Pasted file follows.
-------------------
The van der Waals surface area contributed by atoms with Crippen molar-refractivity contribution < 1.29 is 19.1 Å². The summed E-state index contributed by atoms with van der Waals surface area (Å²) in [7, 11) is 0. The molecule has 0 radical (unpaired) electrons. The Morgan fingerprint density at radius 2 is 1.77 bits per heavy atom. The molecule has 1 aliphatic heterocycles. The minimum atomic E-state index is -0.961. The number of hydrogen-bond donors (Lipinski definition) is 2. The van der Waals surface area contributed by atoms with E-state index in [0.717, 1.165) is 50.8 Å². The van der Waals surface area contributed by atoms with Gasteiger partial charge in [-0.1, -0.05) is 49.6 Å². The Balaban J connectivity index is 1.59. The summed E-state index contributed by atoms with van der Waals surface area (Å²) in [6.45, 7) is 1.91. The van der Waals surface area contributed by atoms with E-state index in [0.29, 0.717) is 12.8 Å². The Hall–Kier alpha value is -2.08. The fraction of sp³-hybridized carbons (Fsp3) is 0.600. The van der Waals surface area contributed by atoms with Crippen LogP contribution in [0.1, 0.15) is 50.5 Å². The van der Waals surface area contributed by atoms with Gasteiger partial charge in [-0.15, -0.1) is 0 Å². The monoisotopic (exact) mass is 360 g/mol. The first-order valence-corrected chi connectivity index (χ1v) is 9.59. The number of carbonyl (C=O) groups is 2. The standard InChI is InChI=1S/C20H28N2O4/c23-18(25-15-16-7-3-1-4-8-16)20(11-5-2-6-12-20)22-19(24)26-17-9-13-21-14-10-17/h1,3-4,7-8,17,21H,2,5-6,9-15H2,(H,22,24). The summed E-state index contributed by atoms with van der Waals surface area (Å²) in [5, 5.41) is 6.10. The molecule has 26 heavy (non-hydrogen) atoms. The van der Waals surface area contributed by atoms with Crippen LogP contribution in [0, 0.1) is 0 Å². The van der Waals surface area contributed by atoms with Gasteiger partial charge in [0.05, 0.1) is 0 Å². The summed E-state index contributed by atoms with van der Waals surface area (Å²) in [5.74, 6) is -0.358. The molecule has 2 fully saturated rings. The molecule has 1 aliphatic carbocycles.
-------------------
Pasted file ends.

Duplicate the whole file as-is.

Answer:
The van der Waals surface area contributed by atoms with Crippen molar-refractivity contribution < 1.29 is 19.1 Å². The summed E-state index contributed by atoms with van der Waals surface area (Å²) in [7, 11) is 0. The molecule has 0 radical (unpaired) electrons. The Morgan fingerprint density at radius 2 is 1.77 bits per heavy atom. The molecule has 1 aliphatic heterocycles. The minimum atomic E-state index is -0.961. The number of hydrogen-bond donors (Lipinski definition) is 2. The van der Waals surface area contributed by atoms with E-state index in [0.717, 1.165) is 50.8 Å². The van der Waals surface area contributed by atoms with Gasteiger partial charge in [-0.1, -0.05) is 49.6 Å². The Balaban J connectivity index is 1.59. The summed E-state index contributed by atoms with van der Waals surface area (Å²) in [6.45, 7) is 1.91. The van der Waals surface area contributed by atoms with E-state index in [0.29, 0.717) is 12.8 Å². The Hall–Kier alpha value is -2.08. The fraction of sp³-hybridized carbons (Fsp3) is 0.600. The van der Waals surface area contributed by atoms with Crippen LogP contribution in [0.1, 0.15) is 50.5 Å². The van der Waals surface area contributed by atoms with Gasteiger partial charge in [-0.15, -0.1) is 0 Å². The monoisotopic (exact) mass is 360 g/mol. The first-order valence-corrected chi connectivity index (χ1v) is 9.59. The number of carbonyl (C=O) groups is 2. The standard InChI is InChI=1S/C20H28N2O4/c23-18(25-15-16-7-3-1-4-8-16)20(11-5-2-6-12-20)22-19(24)26-17-9-13-21-14-10-17/h1,3-4,7-8,17,21H,2,5-6,9-15H2,(H,22,24). The summed E-state index contributed by atoms with van der Waals surface area (Å²) in [5, 5.41) is 6.10. The molecule has 26 heavy (non-hydrogen) atoms. The van der Waals surface area contributed by atoms with Crippen LogP contribution in [0, 0.1) is 0 Å². The van der Waals surface area contributed by atoms with Gasteiger partial charge in [0.05, 0.1) is 0 Å². The summed E-state index contributed by atoms with van der Waals surface area (Å²) in [5.74, 6) is -0.358. The molecule has 2 fully saturated rings. The molecule has 1 aliphatic carbocycles.